6.10. 13.11. 11.12.

George Enescu
String octet in C major, Op. 7 (1900)
Reinhold Glière
String octet in D major, Op. 5 (1900)
Royal String Quartet / Kwartet Śląski
/// Nowy Teatr

Admission free
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Eight instruments are not an orchestra yet, but a large chamber ensemble. In 1900, when the two octets performed at this concert were created, the aesthetics of musical romanticism reached the peaks of gargantuanism, burning out long and violently in Gustav Mahler's symphonies or Richard Strauss's symphonic poems. The octet, that is a combination of two string quartets - four violins, two violas and two cellos - is a much earlier invention, but perfectly suited the imagination of young musicians at the time, even if they faced zeitgeist differently. George Enescu had just finished his studies in Paris with Massenet and Fauré (in those days the Romanian middle class was infatuated with the French culture), but his juvenile Octet reveals an uninterrupted link with decadent anxiety of Vienna, the city where Enescu had studied. At first, the work may seem complicated, but it’s the form that binds the density and panache of its musical invention into a homogeneous impression. Its movements, instead of being distinctly different from one another - which was an academic custom, are intertwined in a thematic kinship into a single, emotionally overwhelming entirety.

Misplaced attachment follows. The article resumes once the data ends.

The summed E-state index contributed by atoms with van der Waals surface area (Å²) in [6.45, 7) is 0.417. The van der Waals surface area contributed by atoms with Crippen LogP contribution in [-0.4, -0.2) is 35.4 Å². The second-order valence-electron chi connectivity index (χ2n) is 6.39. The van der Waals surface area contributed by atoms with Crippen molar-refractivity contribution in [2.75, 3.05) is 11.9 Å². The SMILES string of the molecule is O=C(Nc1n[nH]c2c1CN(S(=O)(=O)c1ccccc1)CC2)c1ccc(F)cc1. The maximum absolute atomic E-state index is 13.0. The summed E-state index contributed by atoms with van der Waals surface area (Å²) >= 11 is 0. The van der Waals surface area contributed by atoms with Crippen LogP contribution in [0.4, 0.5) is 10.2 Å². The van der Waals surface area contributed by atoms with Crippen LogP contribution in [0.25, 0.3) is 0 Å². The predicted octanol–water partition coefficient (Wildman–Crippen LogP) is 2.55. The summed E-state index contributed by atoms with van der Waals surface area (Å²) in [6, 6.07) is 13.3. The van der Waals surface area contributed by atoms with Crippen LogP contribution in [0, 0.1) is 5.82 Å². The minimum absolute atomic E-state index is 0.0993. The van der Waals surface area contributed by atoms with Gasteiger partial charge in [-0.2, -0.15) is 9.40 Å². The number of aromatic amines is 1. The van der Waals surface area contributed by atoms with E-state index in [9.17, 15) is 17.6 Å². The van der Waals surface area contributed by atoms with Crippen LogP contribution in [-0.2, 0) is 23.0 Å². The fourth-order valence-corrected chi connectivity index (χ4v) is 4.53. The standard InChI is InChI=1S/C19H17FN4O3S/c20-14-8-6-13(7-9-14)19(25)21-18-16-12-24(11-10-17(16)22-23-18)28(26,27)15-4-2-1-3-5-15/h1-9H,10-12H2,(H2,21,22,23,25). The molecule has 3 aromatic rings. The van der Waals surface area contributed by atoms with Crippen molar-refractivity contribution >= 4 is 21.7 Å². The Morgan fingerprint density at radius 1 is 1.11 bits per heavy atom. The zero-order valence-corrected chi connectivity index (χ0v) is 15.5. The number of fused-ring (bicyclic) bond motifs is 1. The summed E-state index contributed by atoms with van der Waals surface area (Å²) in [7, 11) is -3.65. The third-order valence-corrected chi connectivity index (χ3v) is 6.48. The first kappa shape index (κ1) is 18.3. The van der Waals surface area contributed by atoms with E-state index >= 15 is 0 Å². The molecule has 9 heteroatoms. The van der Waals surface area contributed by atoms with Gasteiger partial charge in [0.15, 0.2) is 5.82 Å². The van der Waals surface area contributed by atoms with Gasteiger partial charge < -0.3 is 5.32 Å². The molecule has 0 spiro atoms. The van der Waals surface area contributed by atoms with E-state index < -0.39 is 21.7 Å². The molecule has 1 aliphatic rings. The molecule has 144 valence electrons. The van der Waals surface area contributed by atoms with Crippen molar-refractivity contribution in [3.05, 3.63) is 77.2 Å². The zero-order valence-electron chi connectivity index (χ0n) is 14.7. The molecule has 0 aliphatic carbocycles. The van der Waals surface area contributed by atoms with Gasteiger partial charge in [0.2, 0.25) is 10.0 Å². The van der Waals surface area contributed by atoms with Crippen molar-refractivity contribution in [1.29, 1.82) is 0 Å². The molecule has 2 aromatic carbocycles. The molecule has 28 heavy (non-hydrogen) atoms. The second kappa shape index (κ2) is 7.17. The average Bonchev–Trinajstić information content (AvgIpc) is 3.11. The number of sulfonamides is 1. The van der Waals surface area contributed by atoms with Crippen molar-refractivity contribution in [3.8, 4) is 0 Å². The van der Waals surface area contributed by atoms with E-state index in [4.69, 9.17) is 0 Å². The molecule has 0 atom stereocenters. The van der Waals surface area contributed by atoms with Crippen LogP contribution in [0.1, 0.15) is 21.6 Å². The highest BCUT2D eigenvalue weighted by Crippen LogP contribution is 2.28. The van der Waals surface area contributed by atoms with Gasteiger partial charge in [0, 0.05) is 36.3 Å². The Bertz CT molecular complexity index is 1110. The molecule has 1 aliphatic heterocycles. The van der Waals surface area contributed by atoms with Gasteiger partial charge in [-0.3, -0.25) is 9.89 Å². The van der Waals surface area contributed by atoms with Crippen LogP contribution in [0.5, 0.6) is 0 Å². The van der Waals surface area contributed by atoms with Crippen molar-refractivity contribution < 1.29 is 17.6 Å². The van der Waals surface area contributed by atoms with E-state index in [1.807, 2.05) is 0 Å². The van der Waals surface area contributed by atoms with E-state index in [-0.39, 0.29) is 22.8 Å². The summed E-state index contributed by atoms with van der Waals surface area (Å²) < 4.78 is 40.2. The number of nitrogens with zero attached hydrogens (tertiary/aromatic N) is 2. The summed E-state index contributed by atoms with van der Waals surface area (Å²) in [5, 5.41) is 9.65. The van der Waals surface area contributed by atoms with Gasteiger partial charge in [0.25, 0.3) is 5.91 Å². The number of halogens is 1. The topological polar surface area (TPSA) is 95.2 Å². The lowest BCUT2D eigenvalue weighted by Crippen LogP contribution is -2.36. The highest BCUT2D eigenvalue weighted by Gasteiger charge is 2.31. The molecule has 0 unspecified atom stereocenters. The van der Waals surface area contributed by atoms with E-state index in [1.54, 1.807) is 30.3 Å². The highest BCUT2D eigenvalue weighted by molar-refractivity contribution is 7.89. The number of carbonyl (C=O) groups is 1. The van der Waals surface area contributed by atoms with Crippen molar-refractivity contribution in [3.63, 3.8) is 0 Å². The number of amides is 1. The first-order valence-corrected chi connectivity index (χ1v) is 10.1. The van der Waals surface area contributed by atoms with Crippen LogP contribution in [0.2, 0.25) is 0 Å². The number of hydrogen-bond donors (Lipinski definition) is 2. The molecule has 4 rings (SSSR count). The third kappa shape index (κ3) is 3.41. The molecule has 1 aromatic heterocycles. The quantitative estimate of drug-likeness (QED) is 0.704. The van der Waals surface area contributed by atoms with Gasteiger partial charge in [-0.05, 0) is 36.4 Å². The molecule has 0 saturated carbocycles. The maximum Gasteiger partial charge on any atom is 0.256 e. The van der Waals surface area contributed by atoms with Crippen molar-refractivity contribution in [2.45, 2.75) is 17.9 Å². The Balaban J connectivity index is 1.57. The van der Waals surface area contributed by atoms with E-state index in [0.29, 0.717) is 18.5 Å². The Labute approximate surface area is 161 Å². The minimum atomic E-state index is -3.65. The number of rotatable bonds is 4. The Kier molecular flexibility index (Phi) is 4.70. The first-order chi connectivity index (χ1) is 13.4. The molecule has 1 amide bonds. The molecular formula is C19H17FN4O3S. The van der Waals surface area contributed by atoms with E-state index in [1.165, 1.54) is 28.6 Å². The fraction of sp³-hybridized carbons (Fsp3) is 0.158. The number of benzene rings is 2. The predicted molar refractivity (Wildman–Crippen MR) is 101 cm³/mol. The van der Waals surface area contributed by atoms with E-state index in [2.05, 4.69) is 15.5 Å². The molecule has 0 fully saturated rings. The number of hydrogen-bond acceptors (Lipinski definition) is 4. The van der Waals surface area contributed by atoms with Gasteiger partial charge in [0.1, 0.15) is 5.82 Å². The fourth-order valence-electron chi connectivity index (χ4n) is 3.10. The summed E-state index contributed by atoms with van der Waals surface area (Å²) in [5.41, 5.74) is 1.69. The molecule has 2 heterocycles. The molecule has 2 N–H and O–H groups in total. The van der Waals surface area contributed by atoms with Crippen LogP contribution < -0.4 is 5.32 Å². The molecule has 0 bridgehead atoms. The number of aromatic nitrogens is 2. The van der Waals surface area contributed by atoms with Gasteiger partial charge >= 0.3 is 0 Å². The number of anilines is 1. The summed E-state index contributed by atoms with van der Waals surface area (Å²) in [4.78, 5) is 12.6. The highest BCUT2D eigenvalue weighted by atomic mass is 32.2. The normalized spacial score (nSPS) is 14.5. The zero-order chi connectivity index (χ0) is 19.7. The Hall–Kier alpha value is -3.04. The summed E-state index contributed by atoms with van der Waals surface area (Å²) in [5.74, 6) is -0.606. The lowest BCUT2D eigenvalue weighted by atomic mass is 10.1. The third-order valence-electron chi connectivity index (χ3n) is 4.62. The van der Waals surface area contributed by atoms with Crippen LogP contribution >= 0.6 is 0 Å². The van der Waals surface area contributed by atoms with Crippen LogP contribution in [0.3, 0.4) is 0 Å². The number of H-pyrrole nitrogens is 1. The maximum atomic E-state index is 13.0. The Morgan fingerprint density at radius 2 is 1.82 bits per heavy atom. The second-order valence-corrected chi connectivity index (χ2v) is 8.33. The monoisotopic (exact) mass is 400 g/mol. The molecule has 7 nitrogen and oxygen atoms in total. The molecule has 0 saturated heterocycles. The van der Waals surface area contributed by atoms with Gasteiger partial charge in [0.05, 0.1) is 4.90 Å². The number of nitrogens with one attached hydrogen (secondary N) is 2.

Reinhold Glier’s story is slightly different, but it also relates to the French aspirations of Eastern Europe. Born in Kiev, a son of a German and a Polish woman, he promoted a French transliteration of his name (Glière), which gave rise to a legend about the artist's French or Belgian roots. And yet, Glier, a graduate of the Moscow Conservatory, was a faithful continuator of the tradition of Russian Romanticism. Although the time since the death of Tchaikovsky (1893) brought significant changes to the Russian school of composition, heralded the arrival of new talents and a wealth of bold ideas, Glier remained an academic classic. In his Octet, melodious folk tunes weave into a purely nineteenth-century structure, time runs around, still returning to the golden years of the Russian national school – that is to what music lovers adore the most...